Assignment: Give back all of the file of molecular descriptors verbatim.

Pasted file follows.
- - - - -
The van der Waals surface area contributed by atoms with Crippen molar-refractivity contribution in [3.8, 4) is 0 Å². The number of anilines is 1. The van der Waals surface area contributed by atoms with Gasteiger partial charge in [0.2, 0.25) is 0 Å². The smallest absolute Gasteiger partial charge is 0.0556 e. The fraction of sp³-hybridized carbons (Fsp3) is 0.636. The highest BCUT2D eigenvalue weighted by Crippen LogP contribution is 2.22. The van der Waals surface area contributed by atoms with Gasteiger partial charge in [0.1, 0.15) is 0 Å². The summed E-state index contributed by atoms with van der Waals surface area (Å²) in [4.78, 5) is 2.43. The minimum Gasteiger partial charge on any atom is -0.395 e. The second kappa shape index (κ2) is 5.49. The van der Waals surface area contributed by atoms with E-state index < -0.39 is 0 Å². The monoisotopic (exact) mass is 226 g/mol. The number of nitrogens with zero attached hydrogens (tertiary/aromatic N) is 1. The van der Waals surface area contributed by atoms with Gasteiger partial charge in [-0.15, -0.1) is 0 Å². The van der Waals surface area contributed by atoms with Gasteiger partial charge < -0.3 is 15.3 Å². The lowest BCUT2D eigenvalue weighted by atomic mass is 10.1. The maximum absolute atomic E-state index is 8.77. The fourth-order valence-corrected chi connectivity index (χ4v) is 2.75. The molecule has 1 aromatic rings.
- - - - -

The van der Waals surface area contributed by atoms with Crippen molar-refractivity contribution in [3.8, 4) is 0 Å². The number of anilines is 1. The van der Waals surface area contributed by atoms with Gasteiger partial charge in [0.2, 0.25) is 0 Å². The smallest absolute Gasteiger partial charge is 0.0556 e. The fraction of sp³-hybridized carbons (Fsp3) is 0.636. The highest BCUT2D eigenvalue weighted by Crippen LogP contribution is 2.22. The van der Waals surface area contributed by atoms with Gasteiger partial charge in [0.1, 0.15) is 0 Å². The summed E-state index contributed by atoms with van der Waals surface area (Å²) in [4.78, 5) is 2.43. The minimum Gasteiger partial charge on any atom is -0.395 e. The second kappa shape index (κ2) is 5.49. The van der Waals surface area contributed by atoms with E-state index < -0.39 is 0 Å². The monoisotopic (exact) mass is 226 g/mol. The number of nitrogens with zero attached hydrogens (tertiary/aromatic N) is 1. The van der Waals surface area contributed by atoms with Gasteiger partial charge in [-0.15, -0.1) is 0 Å². The van der Waals surface area contributed by atoms with Gasteiger partial charge < -0.3 is 15.3 Å². The lowest BCUT2D eigenvalue weighted by atomic mass is 10.1. The maximum absolute atomic E-state index is 8.77. The fourth-order valence-corrected chi connectivity index (χ4v) is 2.75. The molecule has 1 aromatic rings.